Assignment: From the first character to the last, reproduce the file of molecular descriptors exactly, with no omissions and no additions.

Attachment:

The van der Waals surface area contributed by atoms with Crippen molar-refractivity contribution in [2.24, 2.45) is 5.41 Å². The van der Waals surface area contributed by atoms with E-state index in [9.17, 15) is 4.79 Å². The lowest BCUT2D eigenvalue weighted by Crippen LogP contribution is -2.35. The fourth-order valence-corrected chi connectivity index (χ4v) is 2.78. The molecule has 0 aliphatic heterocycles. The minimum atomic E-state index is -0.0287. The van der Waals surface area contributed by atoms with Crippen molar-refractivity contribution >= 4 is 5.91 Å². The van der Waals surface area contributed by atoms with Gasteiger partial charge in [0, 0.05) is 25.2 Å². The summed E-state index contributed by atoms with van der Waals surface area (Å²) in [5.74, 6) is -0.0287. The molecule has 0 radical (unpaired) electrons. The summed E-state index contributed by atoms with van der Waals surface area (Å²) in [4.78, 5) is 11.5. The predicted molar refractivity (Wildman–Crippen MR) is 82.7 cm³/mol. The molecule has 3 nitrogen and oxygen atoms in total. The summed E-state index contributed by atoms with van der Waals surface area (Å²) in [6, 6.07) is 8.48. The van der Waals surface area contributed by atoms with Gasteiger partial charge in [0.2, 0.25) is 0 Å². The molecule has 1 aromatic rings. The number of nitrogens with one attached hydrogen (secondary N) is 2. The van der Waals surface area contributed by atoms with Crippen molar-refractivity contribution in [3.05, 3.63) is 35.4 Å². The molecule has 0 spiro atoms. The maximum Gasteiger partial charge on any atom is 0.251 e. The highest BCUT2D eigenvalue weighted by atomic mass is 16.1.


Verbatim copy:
The van der Waals surface area contributed by atoms with Crippen molar-refractivity contribution in [2.24, 2.45) is 5.41 Å². The van der Waals surface area contributed by atoms with E-state index in [9.17, 15) is 4.79 Å². The lowest BCUT2D eigenvalue weighted by Crippen LogP contribution is -2.35. The fourth-order valence-corrected chi connectivity index (χ4v) is 2.78. The molecule has 0 aliphatic heterocycles. The minimum atomic E-state index is -0.0287. The van der Waals surface area contributed by atoms with Crippen molar-refractivity contribution >= 4 is 5.91 Å². The van der Waals surface area contributed by atoms with Gasteiger partial charge in [0, 0.05) is 25.2 Å². The summed E-state index contributed by atoms with van der Waals surface area (Å²) in [5.74, 6) is -0.0287. The molecule has 0 radical (unpaired) electrons. The summed E-state index contributed by atoms with van der Waals surface area (Å²) in [4.78, 5) is 11.5. The predicted molar refractivity (Wildman–Crippen MR) is 82.7 cm³/mol. The molecule has 3 nitrogen and oxygen atoms in total. The summed E-state index contributed by atoms with van der Waals surface area (Å²) in [6, 6.07) is 8.48. The van der Waals surface area contributed by atoms with Gasteiger partial charge in [0.2, 0.25) is 0 Å². The molecule has 1 aromatic rings. The number of nitrogens with one attached hydrogen (secondary N) is 2. The van der Waals surface area contributed by atoms with Crippen molar-refractivity contribution in [3.05, 3.63) is 35.4 Å². The molecule has 0 spiro atoms. The maximum Gasteiger partial charge on any atom is 0.251 e. The highest BCUT2D eigenvalue weighted by atomic mass is 16.1.